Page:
Selling recycling

January 28, 2012
| By Pete Daly |
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Organicycle isn’t just recycling the garbage; it’s also selling a marketing concept.

In January, food waste at the Sundance Grill on 28th Street SE stopped going into a landfill when Organicycle began picking it up and delivering it to a composting company in Zeeland.

Organicycle, a food and organic waste collection company, was founded last year by Dan Tietema, its president, and now includes Justin Swan as vice president of sales and development.

So far Organicycle has only one restaurant on its client list, but Swan is quick to note that “we’re just piloting our process right now.”

The two have a van they use to collect food waste that then goes to Spurt Industries in Zeeland, which for years has been turning wood scraps and other organic materials into compost for addition to soil on gardens and lawns.

Tietema and Swan also have their eye on turning organic waste into energy, and they are pitching to potential business clients the public relations/marketing value of being green.

Jeff Lobdell, owner of the Sundance Grill and other restaurants in the Grand Rapids area, said his business has “always been proactive in developing new trends that have a positive impact on our industry,” in the form of practices that have “a positive impact on the community and the environment.”

Tietema got his start in waste hauling when he launched Omni Medical Waste Inc. He had that business for about 10 years before selling it recently to a competitor.

The disposal of medical waste is highly regulated by the state, he noted, so Omni Medical Waste focused on helping its customers meet those regulations.

After a decade at Omni Waste, Tietema said he learned “what’s coming down the pike.”

“The fact is, I learned there are different streams of waste being separated for recycling,” he said, noting that most people by now are aware of the practice of separating paper, plastics, glass and metal from trash so that each can be fully recycled rather than sending them all to a landfill.

Food waste from restaurants, cafeterias and private homes “happens to be the next product that needs to be separated” from the rest of the trash, said Tietema.

Organicycle provides the Sundance Grill with large, compostable bags for its food waste. Organicycle also provides plastic rolling carts, made by Cascade Engineering, that the filled bags are stored in until it is time for pickup. The whole bag and contents are then composted at Spurt.

Swan said next year is expected to bring another interesting development at Organicycle, “when we finalize the partnerships with some new technology providers, in which they can produce bioethanol” from food waste.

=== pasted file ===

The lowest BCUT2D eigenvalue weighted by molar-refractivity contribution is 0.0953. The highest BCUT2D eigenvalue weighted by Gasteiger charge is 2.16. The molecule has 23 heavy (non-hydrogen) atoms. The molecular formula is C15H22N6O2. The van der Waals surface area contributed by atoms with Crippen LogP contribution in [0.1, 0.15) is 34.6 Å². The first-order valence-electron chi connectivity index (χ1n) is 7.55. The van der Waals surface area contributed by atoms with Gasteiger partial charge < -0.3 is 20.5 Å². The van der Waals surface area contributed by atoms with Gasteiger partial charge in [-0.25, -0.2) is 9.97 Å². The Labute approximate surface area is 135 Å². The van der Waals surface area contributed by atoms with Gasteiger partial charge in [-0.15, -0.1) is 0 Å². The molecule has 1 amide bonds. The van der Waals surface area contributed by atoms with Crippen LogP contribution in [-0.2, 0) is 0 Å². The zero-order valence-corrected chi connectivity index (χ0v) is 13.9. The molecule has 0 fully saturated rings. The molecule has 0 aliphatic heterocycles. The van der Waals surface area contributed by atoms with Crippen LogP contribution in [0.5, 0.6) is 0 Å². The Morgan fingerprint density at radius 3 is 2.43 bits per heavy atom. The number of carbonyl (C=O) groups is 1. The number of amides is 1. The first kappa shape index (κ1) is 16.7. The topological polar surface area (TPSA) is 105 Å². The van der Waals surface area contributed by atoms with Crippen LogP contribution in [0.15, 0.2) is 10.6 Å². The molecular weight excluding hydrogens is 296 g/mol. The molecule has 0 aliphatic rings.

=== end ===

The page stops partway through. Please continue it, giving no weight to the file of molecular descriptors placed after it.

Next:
Although corn now is the main ingredient in ethanol made for adding to gasoline, Swan said, “It doesn’t make sense to use corn in that particular fashion when we can make ethanol from almost every food waste and wood-based product out there.”

Swan declined to identify who they are talking to about a partnership to turn food waste into bioethanol.

He noted how restaurants used to have to pay waste haulers to remove their used cooking oil: “Nowadays, they get paid for that substance.”

But food waste does not yet have that much value for recycling. Swan said Organicycle is trying to target its pricing so that it is cost neutral for restaurants that subscribe to the pickup service.

While restaurants are now the primary target market, Swan said schools, hospital food services and corporate cafeterias are also promising territory. Large corporations in particular, he noted, “like to market that they are sustainable” businesses, and recycling food waste would add to that claim.

“We are really a company that has three steps,” said Tietema. The first step is consultation and education with potential clients; the next step is management of the collection/removal process by Organicycle. “And third, we help your company market their sustainable efforts.”

That help, he said, comes in the form of providing an opportunity to launch an initiative to become more sustainable. Many offices, said Tietema, have zero waste initiatives, but those efforts are limited to recycling paper, plastics and metals. “What we are providing is that next vehicle to help them become zero waste,” he said.

“It’s all about marketing,” said Tietema, “all about what you bring out there into the community, what you are portraying yourselves as. And right now, being sustainable is a must.

“And it doesn’t matter how big your company is,” he added. “Right now, the big boys are doing it — they have the resources — (but) everyone else lives in the real world. They see what the big boys are doing, but they may not have a sustainability manager, and that’s where we come in.”

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